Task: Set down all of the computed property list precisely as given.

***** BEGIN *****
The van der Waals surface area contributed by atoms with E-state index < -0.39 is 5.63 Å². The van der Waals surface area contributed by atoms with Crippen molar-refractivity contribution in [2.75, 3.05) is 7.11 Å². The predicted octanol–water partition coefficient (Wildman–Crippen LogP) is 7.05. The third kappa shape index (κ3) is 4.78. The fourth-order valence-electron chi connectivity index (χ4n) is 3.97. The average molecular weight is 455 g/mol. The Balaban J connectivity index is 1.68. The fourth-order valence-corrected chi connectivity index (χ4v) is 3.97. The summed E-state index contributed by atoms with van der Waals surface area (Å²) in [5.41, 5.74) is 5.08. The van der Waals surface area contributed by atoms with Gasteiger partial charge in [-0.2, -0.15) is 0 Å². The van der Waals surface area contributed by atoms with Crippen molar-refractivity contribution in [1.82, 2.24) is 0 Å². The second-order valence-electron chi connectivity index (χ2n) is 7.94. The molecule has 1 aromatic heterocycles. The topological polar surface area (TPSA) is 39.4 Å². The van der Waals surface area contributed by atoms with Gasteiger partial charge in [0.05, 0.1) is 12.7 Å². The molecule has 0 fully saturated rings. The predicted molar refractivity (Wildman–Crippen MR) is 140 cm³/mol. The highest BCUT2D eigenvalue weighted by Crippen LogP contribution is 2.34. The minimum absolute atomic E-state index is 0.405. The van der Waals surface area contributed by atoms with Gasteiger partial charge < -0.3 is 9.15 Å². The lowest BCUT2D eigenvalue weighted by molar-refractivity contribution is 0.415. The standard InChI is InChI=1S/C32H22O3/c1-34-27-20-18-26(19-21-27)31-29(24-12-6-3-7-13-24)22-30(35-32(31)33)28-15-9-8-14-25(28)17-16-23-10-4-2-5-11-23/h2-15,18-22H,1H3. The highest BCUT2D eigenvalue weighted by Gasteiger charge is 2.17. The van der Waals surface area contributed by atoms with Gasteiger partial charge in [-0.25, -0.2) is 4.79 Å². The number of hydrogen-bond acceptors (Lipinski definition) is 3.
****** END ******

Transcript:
The van der Waals surface area contributed by atoms with E-state index < -0.39 is 5.63 Å². The van der Waals surface area contributed by atoms with Crippen molar-refractivity contribution in [2.75, 3.05) is 7.11 Å². The predicted octanol–water partition coefficient (Wildman–Crippen LogP) is 7.05. The third kappa shape index (κ3) is 4.78. The fourth-order valence-electron chi connectivity index (χ4n) is 3.97. The average molecular weight is 455 g/mol. The Balaban J connectivity index is 1.68. The fourth-order valence-corrected chi connectivity index (χ4v) is 3.97. The summed E-state index contributed by atoms with van der Waals surface area (Å²) in [5.41, 5.74) is 5.08. The van der Waals surface area contributed by atoms with Gasteiger partial charge in [-0.2, -0.15) is 0 Å². The van der Waals surface area contributed by atoms with Crippen molar-refractivity contribution in [1.82, 2.24) is 0 Å². The second-order valence-electron chi connectivity index (χ2n) is 7.94. The molecule has 1 aromatic heterocycles. The topological polar surface area (TPSA) is 39.4 Å². The van der Waals surface area contributed by atoms with Gasteiger partial charge in [0.05, 0.1) is 12.7 Å². The molecule has 0 fully saturated rings. The predicted molar refractivity (Wildman–Crippen MR) is 140 cm³/mol. The highest BCUT2D eigenvalue weighted by Crippen LogP contribution is 2.34. The minimum absolute atomic E-state index is 0.405. The van der Waals surface area contributed by atoms with Gasteiger partial charge < -0.3 is 9.15 Å². The lowest BCUT2D eigenvalue weighted by molar-refractivity contribution is 0.415. The standard InChI is InChI=1S/C32H22O3/c1-34-27-20-18-26(19-21-27)31-29(24-12-6-3-7-13-24)22-30(35-32(31)33)28-15-9-8-14-25(28)17-16-23-10-4-2-5-11-23/h2-15,18-22H,1H3. The highest BCUT2D eigenvalue weighted by Gasteiger charge is 2.17. The van der Waals surface area contributed by atoms with Gasteiger partial charge in [-0.25, -0.2) is 4.79 Å². The number of hydrogen-bond acceptors (Lipinski definition) is 3.